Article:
Summit group pushes steep tabacco tax hike
==========================================QUOTE”Right now, Colorado has the second-lowest cigarette tax in the country.”- Don Parsons, SmokeFree Summit ==========================================DILLON – For the past many months, Dillon resident Don Parsons and his SmokeFree Summit cohorts successfully led the charge to rid Summit County’s bars and restaurants of tobacco smoke. With that victory under his belt, Parsons has turned his attention to statewide tobacco prevention efforts.He and a handful of other residents have been collecting signatures for a statewide ballot measure that would raise the state tax on cigarettes to 84 cents a pack, up from 20 cents.”Right now, Colorado has the second-lowest cigarette tax in the country,” Parsons said. “Kentucky is the only state lower than us. Even in tobacco-growing states like Virginia, the legislatures have the wisdom to be responsible by taxing tobacco products.”Should the Citizens for a Healthier Colorado petition-gatherers collect 68,000 valid signatures, the measure will appear on the statewide ballot in November. If it passes, campaign organizers estimate the tax would bring in about $175 million annually in state revenues. The funds would be allocated to tobacco prevention and cessation programs, health care services for low-income children and community clinics.”That’s fine by me,” said Keystone resident Chris Wanstrath, who purchases about 10 packs of cigarettes each week. “You can’t smoke in the county anymore anyway. It’s a nasty habit, and (a tax) would help me quit a lot faster than a smoking ban.”According to Citizens for a Healthier Colorado, the proposed increase would place Colorado’s per-pack tax at 24th-highest in the country.”I’m not for raising the price of anything,” said Breckenridge resident Amy Small, who also smokes. “But I was just in Chicago, where cigarettes were $5.25 a pack. I’ve never seen cigarettes as cheap as they are here.”According to Parsons, the proposed tobacco tax hike would guarantee funding for tobacco prevention education programs whose dollars have dwindled.”The (tobacco prevention coordinator) position here has definitely changed dramatically in terms of hours,” said Summit Prevention Alliance executive director Jeanie Ringelberg. “With the cuts in tobacco prevention funding, we went from 40 to 20 hours per week. We’ll still concentrate on cessation and being a community resource, but we won’t be able to do as much as we have in the past.”During the last fiscal year, Colorado spent $3.8 million on tobacco prevention and cessation programs. The Centers for Disease Control recommends that the state spend at least $24.5 million, according to Citizens for a Healthier Colorado campaign manager Mike Melanson.”This initiative will bring in $28 million for cessation and prevention, which will bring us above the minimum,” Parsons said.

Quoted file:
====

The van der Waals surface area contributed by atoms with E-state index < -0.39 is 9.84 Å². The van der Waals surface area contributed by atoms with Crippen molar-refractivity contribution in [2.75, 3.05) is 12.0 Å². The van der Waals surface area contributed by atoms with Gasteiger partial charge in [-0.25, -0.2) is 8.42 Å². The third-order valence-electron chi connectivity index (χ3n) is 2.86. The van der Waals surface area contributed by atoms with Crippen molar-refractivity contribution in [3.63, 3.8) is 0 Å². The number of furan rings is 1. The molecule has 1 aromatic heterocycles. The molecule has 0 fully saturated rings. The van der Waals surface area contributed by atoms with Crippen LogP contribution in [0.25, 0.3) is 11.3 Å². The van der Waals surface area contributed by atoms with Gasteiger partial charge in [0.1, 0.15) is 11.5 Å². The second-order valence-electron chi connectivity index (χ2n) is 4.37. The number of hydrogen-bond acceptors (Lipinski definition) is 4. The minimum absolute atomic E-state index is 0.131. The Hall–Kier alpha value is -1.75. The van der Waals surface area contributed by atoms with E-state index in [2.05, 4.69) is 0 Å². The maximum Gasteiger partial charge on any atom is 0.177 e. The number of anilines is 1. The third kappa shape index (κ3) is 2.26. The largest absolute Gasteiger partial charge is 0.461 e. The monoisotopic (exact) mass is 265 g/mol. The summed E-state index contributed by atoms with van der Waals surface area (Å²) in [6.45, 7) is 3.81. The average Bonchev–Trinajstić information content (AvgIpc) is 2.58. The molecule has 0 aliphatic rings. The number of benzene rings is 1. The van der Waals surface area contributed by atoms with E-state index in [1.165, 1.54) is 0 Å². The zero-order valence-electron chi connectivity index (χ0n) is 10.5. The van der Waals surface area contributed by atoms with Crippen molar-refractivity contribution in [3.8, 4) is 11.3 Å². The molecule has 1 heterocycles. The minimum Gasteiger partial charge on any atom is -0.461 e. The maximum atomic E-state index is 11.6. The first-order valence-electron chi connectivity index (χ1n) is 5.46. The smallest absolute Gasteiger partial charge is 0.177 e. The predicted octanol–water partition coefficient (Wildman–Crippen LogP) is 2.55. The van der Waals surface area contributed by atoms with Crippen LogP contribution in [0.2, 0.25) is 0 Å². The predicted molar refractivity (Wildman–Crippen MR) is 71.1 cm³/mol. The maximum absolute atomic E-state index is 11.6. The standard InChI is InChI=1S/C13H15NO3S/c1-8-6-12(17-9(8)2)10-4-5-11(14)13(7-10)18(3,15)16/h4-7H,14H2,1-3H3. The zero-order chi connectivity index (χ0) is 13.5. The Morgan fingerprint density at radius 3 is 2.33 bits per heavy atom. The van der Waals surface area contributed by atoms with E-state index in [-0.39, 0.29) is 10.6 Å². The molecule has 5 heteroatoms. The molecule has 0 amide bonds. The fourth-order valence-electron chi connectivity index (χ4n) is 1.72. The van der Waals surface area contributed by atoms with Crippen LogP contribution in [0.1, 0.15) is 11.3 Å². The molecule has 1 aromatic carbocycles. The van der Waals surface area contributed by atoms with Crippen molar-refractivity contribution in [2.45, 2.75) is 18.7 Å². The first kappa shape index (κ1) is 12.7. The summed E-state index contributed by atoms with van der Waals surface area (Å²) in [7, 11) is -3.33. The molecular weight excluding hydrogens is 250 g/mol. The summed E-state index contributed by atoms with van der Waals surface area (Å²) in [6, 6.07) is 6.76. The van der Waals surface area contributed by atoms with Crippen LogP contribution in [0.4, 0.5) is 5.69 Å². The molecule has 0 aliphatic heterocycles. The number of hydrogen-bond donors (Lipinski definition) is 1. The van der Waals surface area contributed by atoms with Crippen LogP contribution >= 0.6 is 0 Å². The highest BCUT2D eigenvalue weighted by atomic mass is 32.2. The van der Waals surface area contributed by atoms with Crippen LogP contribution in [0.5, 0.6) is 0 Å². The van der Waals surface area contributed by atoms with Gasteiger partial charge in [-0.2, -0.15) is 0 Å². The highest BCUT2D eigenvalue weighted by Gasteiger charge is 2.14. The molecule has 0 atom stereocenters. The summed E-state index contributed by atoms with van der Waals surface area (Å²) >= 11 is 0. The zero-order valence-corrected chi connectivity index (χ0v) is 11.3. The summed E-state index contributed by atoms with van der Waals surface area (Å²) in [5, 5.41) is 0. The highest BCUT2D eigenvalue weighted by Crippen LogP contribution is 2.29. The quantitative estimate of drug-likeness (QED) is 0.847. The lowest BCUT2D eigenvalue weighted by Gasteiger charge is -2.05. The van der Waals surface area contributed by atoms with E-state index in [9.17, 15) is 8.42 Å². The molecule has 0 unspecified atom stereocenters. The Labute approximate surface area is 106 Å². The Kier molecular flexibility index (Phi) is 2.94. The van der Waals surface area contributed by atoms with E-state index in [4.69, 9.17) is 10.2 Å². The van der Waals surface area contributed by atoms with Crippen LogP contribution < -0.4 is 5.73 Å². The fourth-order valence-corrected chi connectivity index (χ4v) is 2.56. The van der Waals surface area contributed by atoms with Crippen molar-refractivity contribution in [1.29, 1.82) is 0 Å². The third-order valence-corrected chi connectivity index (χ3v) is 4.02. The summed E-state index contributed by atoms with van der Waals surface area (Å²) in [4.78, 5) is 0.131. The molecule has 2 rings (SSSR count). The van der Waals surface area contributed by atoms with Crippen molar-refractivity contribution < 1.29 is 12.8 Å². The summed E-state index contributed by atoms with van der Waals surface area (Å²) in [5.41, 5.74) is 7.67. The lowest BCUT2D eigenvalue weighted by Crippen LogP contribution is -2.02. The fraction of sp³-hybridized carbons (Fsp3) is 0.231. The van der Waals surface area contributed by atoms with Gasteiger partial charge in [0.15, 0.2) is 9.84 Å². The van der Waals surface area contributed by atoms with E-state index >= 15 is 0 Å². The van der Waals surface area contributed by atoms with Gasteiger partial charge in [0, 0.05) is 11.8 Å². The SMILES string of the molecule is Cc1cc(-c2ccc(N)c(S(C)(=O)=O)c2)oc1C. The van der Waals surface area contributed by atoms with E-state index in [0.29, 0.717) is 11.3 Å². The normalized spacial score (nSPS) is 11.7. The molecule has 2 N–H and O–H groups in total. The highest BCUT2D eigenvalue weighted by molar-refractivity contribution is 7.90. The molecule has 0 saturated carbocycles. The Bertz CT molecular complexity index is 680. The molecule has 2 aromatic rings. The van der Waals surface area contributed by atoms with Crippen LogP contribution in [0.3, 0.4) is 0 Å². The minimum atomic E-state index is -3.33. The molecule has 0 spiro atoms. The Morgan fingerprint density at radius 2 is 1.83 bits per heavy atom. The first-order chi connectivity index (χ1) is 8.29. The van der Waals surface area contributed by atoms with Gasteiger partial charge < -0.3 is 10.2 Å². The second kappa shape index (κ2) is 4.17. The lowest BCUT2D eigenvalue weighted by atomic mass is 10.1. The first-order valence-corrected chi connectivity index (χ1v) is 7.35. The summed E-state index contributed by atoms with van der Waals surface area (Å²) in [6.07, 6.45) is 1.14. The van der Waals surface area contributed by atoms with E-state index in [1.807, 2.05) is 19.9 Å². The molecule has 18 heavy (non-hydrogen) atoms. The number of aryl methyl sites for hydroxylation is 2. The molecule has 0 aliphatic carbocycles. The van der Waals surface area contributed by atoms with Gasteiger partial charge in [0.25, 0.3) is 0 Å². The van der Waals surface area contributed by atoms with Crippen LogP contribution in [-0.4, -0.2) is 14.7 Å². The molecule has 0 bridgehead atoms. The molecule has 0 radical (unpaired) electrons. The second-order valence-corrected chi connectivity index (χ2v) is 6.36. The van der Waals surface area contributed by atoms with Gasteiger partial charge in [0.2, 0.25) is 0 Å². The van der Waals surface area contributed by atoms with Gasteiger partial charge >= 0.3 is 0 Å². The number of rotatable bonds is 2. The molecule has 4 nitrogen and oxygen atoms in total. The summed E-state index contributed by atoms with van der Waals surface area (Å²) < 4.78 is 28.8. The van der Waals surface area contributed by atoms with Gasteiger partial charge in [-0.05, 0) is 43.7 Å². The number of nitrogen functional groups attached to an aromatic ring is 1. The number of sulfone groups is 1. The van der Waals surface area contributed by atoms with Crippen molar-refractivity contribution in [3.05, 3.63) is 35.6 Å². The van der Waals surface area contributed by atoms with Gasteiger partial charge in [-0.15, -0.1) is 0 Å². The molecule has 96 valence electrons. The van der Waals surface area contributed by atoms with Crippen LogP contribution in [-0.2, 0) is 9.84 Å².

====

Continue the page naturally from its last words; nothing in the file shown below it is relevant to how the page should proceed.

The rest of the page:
The parcel where workforce housing is being proposed was listed for decades as belonging to the Colorado Department of Transportation.